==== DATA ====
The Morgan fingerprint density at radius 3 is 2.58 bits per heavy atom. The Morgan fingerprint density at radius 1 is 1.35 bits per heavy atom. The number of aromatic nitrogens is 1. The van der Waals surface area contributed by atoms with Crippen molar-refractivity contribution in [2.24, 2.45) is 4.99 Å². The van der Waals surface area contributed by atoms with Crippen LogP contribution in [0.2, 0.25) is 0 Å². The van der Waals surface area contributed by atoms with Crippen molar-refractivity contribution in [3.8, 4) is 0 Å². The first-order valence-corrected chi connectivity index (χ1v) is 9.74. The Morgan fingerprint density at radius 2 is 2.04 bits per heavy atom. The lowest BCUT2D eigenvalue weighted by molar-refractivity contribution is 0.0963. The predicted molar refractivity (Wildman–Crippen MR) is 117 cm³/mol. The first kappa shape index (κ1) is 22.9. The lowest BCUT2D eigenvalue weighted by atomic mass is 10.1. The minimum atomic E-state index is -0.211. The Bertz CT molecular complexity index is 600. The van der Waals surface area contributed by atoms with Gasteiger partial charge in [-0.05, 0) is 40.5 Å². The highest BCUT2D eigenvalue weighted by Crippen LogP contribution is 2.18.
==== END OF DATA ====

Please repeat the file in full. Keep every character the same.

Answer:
The Morgan fingerprint density at radius 3 is 2.58 bits per heavy atom. The Morgan fingerprint density at radius 1 is 1.35 bits per heavy atom. The number of aromatic nitrogens is 1. The van der Waals surface area contributed by atoms with Crippen molar-refractivity contribution in [2.24, 2.45) is 4.99 Å². The van der Waals surface area contributed by atoms with Crippen LogP contribution in [0.2, 0.25) is 0 Å². The van der Waals surface area contributed by atoms with Crippen molar-refractivity contribution in [3.8, 4) is 0 Å². The first-order valence-corrected chi connectivity index (χ1v) is 9.74. The Morgan fingerprint density at radius 2 is 2.04 bits per heavy atom. The lowest BCUT2D eigenvalue weighted by molar-refractivity contribution is 0.0963. The predicted molar refractivity (Wildman–Crippen MR) is 117 cm³/mol. The first kappa shape index (κ1) is 22.9. The lowest BCUT2D eigenvalue weighted by atomic mass is 10.1. The minimum atomic E-state index is -0.211. The Bertz CT molecular complexity index is 600. The van der Waals surface area contributed by atoms with Gasteiger partial charge in [-0.05, 0) is 40.5 Å². The highest BCUT2D eigenvalue weighted by Crippen LogP contribution is 2.18.